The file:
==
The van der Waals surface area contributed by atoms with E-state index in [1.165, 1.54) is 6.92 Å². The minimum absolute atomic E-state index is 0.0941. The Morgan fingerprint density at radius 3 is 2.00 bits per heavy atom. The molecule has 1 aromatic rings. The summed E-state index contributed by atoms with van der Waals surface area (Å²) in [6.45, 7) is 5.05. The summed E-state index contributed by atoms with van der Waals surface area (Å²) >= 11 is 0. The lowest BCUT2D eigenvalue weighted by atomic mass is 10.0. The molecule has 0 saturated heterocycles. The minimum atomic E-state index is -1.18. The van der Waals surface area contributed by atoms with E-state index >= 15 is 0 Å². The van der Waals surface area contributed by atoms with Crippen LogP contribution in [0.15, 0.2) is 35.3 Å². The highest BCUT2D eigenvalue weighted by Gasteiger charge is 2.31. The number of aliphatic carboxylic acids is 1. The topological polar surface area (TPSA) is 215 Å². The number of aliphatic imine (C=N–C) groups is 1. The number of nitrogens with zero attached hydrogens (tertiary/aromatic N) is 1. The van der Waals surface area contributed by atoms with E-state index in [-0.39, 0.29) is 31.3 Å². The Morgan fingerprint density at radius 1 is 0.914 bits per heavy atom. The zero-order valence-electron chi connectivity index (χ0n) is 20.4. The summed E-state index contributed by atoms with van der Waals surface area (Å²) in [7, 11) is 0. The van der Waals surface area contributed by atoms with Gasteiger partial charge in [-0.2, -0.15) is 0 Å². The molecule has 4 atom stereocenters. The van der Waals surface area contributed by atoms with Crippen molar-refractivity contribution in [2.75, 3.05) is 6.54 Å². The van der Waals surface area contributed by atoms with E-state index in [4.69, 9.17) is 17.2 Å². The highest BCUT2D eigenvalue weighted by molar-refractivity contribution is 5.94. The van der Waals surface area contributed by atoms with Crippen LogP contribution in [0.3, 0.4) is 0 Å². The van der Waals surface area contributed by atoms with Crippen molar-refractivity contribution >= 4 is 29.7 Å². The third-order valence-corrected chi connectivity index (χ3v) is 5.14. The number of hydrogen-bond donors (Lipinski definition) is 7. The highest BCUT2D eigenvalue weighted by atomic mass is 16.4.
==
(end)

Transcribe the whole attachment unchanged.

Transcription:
The van der Waals surface area contributed by atoms with E-state index in [1.165, 1.54) is 6.92 Å². The minimum absolute atomic E-state index is 0.0941. The Morgan fingerprint density at radius 3 is 2.00 bits per heavy atom. The molecule has 1 aromatic rings. The summed E-state index contributed by atoms with van der Waals surface area (Å²) in [6.45, 7) is 5.05. The summed E-state index contributed by atoms with van der Waals surface area (Å²) >= 11 is 0. The lowest BCUT2D eigenvalue weighted by atomic mass is 10.0. The molecule has 0 saturated heterocycles. The minimum atomic E-state index is -1.18. The van der Waals surface area contributed by atoms with E-state index >= 15 is 0 Å². The van der Waals surface area contributed by atoms with Crippen LogP contribution in [0.15, 0.2) is 35.3 Å². The highest BCUT2D eigenvalue weighted by Gasteiger charge is 2.31. The number of aliphatic carboxylic acids is 1. The topological polar surface area (TPSA) is 215 Å². The number of aliphatic imine (C=N–C) groups is 1. The number of nitrogens with zero attached hydrogens (tertiary/aromatic N) is 1. The van der Waals surface area contributed by atoms with E-state index in [-0.39, 0.29) is 31.3 Å². The Morgan fingerprint density at radius 1 is 0.914 bits per heavy atom. The zero-order valence-electron chi connectivity index (χ0n) is 20.4. The summed E-state index contributed by atoms with van der Waals surface area (Å²) in [7, 11) is 0. The van der Waals surface area contributed by atoms with Gasteiger partial charge in [-0.2, -0.15) is 0 Å². The molecule has 4 atom stereocenters. The van der Waals surface area contributed by atoms with Crippen molar-refractivity contribution in [2.75, 3.05) is 6.54 Å². The van der Waals surface area contributed by atoms with E-state index in [4.69, 9.17) is 17.2 Å². The highest BCUT2D eigenvalue weighted by molar-refractivity contribution is 5.94. The van der Waals surface area contributed by atoms with Crippen LogP contribution in [0.3, 0.4) is 0 Å². The van der Waals surface area contributed by atoms with Crippen molar-refractivity contribution >= 4 is 29.7 Å². The third-order valence-corrected chi connectivity index (χ3v) is 5.14. The number of hydrogen-bond donors (Lipinski definition) is 7. The highest BCUT2D eigenvalue weighted by atomic mass is 16.4.